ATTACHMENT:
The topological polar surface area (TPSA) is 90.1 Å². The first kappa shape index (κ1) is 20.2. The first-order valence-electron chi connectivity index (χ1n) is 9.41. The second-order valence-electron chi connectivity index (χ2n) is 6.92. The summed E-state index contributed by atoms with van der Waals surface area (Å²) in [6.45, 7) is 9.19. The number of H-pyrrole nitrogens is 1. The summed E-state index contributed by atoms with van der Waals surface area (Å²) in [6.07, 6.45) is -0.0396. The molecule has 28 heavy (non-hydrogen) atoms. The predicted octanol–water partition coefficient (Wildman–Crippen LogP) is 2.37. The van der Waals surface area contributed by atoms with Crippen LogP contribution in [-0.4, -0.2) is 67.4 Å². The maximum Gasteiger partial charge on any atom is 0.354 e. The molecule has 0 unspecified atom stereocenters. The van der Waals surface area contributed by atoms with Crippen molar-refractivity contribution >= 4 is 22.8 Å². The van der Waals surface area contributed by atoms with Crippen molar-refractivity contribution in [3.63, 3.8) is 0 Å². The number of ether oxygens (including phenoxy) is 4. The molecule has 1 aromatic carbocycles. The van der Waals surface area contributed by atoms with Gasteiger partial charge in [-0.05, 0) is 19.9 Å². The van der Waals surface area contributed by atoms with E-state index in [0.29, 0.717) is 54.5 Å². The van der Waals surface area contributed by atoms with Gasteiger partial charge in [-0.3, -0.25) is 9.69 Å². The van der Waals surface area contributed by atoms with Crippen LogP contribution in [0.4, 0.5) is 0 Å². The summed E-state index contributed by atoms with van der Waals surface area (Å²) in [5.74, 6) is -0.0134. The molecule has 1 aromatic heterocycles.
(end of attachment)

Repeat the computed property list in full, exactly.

The topological polar surface area (TPSA) is 90.1 Å². The first kappa shape index (κ1) is 20.2. The first-order valence-electron chi connectivity index (χ1n) is 9.41. The second-order valence-electron chi connectivity index (χ2n) is 6.92. The summed E-state index contributed by atoms with van der Waals surface area (Å²) in [6.45, 7) is 9.19. The number of H-pyrrole nitrogens is 1. The summed E-state index contributed by atoms with van der Waals surface area (Å²) in [6.07, 6.45) is -0.0396. The molecule has 28 heavy (non-hydrogen) atoms. The predicted octanol–water partition coefficient (Wildman–Crippen LogP) is 2.37. The van der Waals surface area contributed by atoms with Crippen LogP contribution in [-0.4, -0.2) is 67.4 Å². The maximum Gasteiger partial charge on any atom is 0.354 e. The molecule has 0 unspecified atom stereocenters. The van der Waals surface area contributed by atoms with Crippen molar-refractivity contribution >= 4 is 22.8 Å². The van der Waals surface area contributed by atoms with Crippen molar-refractivity contribution in [3.63, 3.8) is 0 Å². The number of ether oxygens (including phenoxy) is 4. The molecule has 1 aromatic carbocycles. The van der Waals surface area contributed by atoms with Gasteiger partial charge in [-0.05, 0) is 19.9 Å². The van der Waals surface area contributed by atoms with E-state index in [0.29, 0.717) is 54.5 Å². The van der Waals surface area contributed by atoms with Gasteiger partial charge in [-0.3, -0.25) is 9.69 Å². The van der Waals surface area contributed by atoms with Crippen LogP contribution in [0.4, 0.5) is 0 Å². The summed E-state index contributed by atoms with van der Waals surface area (Å²) in [5.74, 6) is -0.0134. The molecule has 1 aromatic heterocycles.